TWC adds live local TV to 'TV Everywhere' in SoCal

Published on NewsOK Modified: December 13, 2013 at 5:05 pm •  Published: December 13, 2013
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LOS ANGELES (AP) — Time Warner Cable Inc. said Friday that it has made live local TV station signals available on its TWC TV app in Los Angeles and San Diego, taking one further step toward fulfilling the industry's promise of making TV programming available on multiple devices.

The signals only work for TV subscribers who are also Time Warner Cable Internet customers and are on their home Wi-Fi network. They must live in an area that runs from Ventura on the coast to San Bernardino inland and south through San Diego.

The addition of the local ABC, CBS, NBC and Fox affiliates, among about 50 other stations, rounds out a lineup of more than 100 live TV channels that can be watched on smartphones, computers, tablets, Roku streaming devices, Samsung smart TVs or Xbox 360 consoles.

The move is part of a four-year-old industry initiative called "TV Everywhere," which is meant to enhance the benefits of a pay TV subscription and dissuade customers from dropping service in favor of video streaming services like Netflix and free TV that can be accessed with an antenna.

The company has said that it wants to enable viewing of its TV programming on whatever devices its customers choose, partly on the hope that it can one day save costs on maintaining its fleet of set-top boxes.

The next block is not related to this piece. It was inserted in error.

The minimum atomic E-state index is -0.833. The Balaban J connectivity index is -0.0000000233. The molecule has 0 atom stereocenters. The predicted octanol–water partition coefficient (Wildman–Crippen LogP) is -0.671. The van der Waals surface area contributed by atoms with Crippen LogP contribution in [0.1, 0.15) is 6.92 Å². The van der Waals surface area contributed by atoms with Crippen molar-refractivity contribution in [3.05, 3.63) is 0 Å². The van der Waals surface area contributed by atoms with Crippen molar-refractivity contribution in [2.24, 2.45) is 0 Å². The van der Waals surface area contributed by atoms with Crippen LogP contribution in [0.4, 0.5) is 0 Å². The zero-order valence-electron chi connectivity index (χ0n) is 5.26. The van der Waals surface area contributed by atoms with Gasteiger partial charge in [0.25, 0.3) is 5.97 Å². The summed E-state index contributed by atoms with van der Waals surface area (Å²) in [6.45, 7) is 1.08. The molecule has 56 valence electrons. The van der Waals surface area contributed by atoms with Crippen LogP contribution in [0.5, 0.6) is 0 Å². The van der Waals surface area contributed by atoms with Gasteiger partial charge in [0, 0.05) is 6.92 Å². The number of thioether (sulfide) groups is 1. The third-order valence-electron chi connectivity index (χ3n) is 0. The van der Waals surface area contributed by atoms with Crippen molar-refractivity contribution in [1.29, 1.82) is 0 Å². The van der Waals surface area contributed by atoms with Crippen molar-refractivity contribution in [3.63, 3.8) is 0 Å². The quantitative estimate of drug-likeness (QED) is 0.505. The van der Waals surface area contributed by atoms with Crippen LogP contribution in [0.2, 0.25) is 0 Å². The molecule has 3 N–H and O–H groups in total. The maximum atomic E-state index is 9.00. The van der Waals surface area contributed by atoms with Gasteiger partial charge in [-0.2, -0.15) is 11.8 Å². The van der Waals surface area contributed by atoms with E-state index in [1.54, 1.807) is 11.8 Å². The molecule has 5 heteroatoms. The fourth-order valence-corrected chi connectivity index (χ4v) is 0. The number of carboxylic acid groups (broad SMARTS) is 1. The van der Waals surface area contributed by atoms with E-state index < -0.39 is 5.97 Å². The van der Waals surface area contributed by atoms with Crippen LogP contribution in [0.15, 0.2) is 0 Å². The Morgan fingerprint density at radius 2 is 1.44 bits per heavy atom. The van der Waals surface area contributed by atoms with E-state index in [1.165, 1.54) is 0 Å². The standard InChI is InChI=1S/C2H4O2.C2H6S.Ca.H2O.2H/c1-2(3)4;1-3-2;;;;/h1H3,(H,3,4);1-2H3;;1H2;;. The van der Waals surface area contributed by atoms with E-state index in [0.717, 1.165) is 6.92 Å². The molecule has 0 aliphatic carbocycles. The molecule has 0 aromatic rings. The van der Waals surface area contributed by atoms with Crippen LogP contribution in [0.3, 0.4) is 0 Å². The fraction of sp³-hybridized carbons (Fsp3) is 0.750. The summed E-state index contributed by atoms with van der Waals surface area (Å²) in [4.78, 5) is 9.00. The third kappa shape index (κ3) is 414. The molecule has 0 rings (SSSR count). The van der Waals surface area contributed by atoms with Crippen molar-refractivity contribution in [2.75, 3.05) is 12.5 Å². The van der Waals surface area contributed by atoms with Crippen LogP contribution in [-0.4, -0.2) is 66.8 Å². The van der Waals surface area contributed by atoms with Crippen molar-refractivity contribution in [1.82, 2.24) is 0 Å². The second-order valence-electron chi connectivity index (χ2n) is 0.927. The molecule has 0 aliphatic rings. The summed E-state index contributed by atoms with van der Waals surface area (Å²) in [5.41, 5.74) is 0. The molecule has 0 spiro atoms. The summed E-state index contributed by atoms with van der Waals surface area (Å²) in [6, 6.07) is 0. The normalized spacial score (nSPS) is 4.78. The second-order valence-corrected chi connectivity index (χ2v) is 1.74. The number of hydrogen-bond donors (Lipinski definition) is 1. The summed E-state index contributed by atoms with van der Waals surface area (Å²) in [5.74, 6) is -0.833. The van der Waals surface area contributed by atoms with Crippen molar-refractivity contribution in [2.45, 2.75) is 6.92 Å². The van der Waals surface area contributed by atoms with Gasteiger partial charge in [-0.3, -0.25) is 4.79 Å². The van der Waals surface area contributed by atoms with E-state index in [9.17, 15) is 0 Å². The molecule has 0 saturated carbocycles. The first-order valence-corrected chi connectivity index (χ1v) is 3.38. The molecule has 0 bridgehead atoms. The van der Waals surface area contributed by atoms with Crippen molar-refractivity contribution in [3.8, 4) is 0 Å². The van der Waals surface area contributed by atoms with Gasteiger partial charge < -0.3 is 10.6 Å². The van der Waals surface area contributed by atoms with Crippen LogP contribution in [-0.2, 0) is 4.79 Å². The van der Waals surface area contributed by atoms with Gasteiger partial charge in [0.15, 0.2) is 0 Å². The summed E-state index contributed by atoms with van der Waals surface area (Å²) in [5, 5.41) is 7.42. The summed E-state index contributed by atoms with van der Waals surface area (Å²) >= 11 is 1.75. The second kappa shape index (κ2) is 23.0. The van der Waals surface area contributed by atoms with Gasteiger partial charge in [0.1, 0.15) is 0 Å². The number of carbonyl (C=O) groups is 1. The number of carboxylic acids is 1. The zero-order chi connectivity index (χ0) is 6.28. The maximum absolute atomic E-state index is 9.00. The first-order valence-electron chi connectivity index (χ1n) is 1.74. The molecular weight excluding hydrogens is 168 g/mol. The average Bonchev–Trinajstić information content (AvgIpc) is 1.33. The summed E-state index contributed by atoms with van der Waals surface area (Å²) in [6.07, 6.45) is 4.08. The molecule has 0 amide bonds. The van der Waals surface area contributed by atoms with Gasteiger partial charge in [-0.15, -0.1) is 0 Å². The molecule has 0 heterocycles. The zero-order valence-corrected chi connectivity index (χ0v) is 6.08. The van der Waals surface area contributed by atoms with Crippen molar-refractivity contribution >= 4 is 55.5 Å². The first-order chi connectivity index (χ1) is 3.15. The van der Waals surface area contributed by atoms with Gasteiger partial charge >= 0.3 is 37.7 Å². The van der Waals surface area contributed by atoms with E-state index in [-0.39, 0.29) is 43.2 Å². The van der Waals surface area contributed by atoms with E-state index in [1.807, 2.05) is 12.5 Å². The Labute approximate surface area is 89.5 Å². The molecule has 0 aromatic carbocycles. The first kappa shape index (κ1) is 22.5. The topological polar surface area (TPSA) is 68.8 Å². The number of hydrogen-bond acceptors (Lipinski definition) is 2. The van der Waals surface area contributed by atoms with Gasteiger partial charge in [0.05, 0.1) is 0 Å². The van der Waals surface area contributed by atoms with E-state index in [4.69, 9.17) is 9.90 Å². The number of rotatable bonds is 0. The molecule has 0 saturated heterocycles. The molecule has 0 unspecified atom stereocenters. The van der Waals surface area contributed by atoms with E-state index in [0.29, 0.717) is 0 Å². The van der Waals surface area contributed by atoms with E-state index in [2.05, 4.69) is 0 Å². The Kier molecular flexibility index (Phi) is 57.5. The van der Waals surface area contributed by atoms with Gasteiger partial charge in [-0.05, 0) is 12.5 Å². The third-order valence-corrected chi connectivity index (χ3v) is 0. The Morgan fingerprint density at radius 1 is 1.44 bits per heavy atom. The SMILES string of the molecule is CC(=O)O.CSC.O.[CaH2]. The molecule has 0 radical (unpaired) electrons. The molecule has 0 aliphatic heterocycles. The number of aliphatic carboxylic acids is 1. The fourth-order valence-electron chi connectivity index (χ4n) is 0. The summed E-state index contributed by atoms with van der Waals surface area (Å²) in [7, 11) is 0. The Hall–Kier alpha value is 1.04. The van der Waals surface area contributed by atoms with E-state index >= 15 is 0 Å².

Time Warner Cable, the nation's second-largest cable TV provider, launched live local TV station signals on its app in New York in March 2012 and in Kansas City in April.

The major cable and satellite TV companies offer a wide range of content through apps, but it's mainly on-demand reruns so subscribers to catch up on episodes of shows like "The Walking Dead."

TV providers and network operators have been slow to offer the same access to live TV programming, mainly because mobile viewing has not been counted in audience ratings by The Nielsen Co. The ratings agency plans to launch mobile measurement next fall.

"The big hang-up for the networks is measurement," said Bill Niemeyer, a senior analyst with research firm The Diffusion Group. "They get paid based on who's watching, and if somebody's watching the live linear broadcast on a device that isn't getting measured, it's like it's not happening and they're not getting paid."